Crisco or Copha
I get lots of emails offering helpful advice.
I decided to answer this one here because it concerns confusion about
Phoebe wrote in an email, "... Copha can be used in place of vegetable shortening in icing. You just need to melt it first then let it cool (not back to a solid just not warm) and then beat it into the butter until thick and creamy. Then you add the icing sugar mixture. I decorate cakes using the Wilton buttercream recipe using Copha in place of vegetable shortening."
Sorry Phoebe, but I disagree. I did some research and found a lot of people reporting the same experience I had.
Crisco is only melted when used for frying. For frosting or in cake or bickie batter, it's soft enough to mix just as it
is in the can or cubes.
If you substitute Copha in an American recipe that calls for Crisco you would probably get more of a hard glossy icing and less fluffy volume.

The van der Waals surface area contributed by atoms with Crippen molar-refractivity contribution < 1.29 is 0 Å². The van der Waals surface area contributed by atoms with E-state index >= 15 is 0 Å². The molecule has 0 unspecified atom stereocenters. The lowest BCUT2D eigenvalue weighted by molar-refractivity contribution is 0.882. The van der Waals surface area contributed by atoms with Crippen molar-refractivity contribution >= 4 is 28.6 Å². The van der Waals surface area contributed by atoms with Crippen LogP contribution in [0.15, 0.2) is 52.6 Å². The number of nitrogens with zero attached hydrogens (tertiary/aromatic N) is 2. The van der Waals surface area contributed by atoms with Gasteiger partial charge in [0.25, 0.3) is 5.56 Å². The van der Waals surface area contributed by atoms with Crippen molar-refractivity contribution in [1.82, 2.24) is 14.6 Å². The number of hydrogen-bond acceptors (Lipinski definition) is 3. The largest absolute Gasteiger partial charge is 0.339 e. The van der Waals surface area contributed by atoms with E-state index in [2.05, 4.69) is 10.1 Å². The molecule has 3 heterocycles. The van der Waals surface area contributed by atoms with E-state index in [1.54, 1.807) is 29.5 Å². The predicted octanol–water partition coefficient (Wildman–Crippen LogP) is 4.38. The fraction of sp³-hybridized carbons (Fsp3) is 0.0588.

If you need a substitue in American recipes
for vegetable shortening use butter. It won't come out exactly
the same, but you will get better results than if you used Copha
What is it?
Crisco is a brand of vegetable shortening produced in America since 1911. Today
Crisco is 100% fat with 24% of it saturated fat. It is made from soybean and palm oils.
Americans store it in their pantry
The vegetable shortening Copha is 100% fat
with 98% of it saturated fat. Made from hydrogenated coconut oil,
most Australians store Copha in the refrigerator. It is trademarked and only made in Australia. Coconut fat is
made in other countries with a variety of manufacturers and
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